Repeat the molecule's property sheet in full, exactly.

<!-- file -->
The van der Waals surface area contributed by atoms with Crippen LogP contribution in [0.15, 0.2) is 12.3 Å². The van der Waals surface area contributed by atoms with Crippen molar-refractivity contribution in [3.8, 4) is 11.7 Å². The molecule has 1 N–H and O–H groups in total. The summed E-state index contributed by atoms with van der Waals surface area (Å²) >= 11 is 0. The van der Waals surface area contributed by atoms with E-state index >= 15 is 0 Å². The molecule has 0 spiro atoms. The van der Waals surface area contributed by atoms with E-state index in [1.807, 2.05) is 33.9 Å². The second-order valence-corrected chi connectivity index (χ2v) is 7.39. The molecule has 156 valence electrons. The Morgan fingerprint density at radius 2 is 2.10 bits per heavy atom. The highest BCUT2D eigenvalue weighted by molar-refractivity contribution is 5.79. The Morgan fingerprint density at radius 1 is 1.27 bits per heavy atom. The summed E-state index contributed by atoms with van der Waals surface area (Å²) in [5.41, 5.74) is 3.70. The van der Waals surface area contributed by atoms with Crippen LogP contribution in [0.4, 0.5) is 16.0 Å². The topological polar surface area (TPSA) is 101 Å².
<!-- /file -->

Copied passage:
The van der Waals surface area contributed by atoms with Crippen LogP contribution in [0.15, 0.2) is 12.3 Å². The van der Waals surface area contributed by atoms with Crippen molar-refractivity contribution in [3.8, 4) is 11.7 Å². The molecule has 1 N–H and O–H groups in total. The summed E-state index contributed by atoms with van der Waals surface area (Å²) >= 11 is 0. The van der Waals surface area contributed by atoms with E-state index >= 15 is 0 Å². The molecule has 0 spiro atoms. The van der Waals surface area contributed by atoms with E-state index in [1.807, 2.05) is 33.9 Å². The second-order valence-corrected chi connectivity index (χ2v) is 7.39. The molecule has 156 valence electrons. The Morgan fingerprint density at radius 2 is 2.10 bits per heavy atom. The highest BCUT2D eigenvalue weighted by molar-refractivity contribution is 5.79. The Morgan fingerprint density at radius 1 is 1.27 bits per heavy atom. The summed E-state index contributed by atoms with van der Waals surface area (Å²) in [5.41, 5.74) is 3.70. The van der Waals surface area contributed by atoms with Crippen LogP contribution in [0.4, 0.5) is 16.0 Å². The topological polar surface area (TPSA) is 101 Å².